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Black soldiers

Reconstruction and Beyond

The Emancipation Proclamation of 1863 and the ratification of the 13th amendment at the end of the Civil War in 1866 gave 4 million African-American slaves their freedom. For the next 10 years, Congress implemented Reconstruction policies, aimed at readmitting the Southern states into the Union and integrating blacks into civic life.

The federal government provided a limited number of opportunities for blacks to acquire land. In 1865 General William T. Sherman's Field Order #15 deeded "40 acres and a mule" over to black families on the South Carolina and Florida coasts. President Andrew Johnson reversed the policy and most never received their allotments.

Black farm family

The Freedman's Bureau, established in 1865, provided relocation, education and medical relief to newly freed Africans, as well as Southern whites displaced during the Civil War. In 1866 the Freedman's Bureau opened 45 million acres of public lands in Alabama, Mississippi, Louisiana, Arkansas and Florida to settlers regardless of race. Many freedmen took advantage of the homestead opportunity, creating the first major wave of African-American land ownership.

Most freed slaves never had access to "free" land. To save enough cash to buy their farms, they worked for many years - in a climate of growing hostility from whites - as tenant farmers, sharecroppers, or in the steel or turpentine industries. Although many political gains won during Reconstruction were lost by the 1890s, blacks continued to acquire land. A lot of hard work yielded 120,738 black farms by 1890. By 1910 black farmers had accumulated 218,972 farms and nearly 15 million acres.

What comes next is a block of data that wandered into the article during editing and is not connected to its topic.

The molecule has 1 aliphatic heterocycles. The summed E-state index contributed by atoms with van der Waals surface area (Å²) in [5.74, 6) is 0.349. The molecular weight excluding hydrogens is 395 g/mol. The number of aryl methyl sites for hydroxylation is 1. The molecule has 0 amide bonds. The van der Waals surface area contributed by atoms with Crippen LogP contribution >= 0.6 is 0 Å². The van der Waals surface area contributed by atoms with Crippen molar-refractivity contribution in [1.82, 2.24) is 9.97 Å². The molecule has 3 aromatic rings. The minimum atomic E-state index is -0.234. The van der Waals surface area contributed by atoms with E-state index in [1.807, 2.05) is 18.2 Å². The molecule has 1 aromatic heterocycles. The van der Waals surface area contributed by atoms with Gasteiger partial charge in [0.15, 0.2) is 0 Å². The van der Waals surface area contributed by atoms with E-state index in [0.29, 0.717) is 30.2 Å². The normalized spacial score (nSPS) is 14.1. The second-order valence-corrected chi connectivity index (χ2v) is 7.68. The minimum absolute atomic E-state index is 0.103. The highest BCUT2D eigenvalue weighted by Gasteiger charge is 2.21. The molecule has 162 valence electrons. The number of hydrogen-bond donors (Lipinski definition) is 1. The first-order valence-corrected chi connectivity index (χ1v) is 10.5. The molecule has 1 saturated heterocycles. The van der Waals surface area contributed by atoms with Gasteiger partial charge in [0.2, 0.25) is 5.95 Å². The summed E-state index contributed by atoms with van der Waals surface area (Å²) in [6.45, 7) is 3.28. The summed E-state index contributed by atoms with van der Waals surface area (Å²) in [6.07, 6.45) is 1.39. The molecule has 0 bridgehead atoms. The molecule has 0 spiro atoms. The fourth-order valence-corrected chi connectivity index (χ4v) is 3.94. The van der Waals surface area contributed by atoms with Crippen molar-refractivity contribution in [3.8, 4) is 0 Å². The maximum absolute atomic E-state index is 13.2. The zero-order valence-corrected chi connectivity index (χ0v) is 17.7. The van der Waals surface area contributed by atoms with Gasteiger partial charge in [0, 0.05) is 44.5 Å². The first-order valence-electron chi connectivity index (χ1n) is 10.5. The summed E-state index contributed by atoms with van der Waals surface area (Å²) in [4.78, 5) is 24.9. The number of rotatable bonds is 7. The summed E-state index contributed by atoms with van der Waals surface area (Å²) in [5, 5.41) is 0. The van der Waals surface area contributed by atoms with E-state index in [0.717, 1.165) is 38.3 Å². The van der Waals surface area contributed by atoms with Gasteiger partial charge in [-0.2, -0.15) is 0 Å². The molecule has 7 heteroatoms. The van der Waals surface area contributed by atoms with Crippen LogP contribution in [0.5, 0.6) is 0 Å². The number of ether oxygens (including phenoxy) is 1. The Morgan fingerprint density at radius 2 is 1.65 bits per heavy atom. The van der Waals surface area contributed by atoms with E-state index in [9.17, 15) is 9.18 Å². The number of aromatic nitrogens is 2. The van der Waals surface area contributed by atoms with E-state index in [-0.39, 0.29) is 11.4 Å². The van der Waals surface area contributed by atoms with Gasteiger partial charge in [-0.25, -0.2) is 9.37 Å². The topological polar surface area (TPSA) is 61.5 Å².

Jim Crow Rally

White Resentment
As African-Americans acquired land, resentment from Southern whites mounted. After 1877, and the election of Republican president Rutherford B. Hayes, the South quickly replaced Reconstruction laws with new ones that restricted the rights of blacks. White secret societies began forming to address the "Negro problem." In 1881, the first "Jim Crow" law was born when Tennessee required racial segregation in railroad cars. By 1896, the Plessy vs. Ferguson case put the federal stamp of approval on Jim Crow, excluding blacks from public transport and facilities, jobs, juries, and neighborhoods throughout the South. The laws helped spur racist hysteria, lynching, rioting and the rise of the Ku Klux Klan. In the two-year period, 1900-1901, 214 lynchings were reported.

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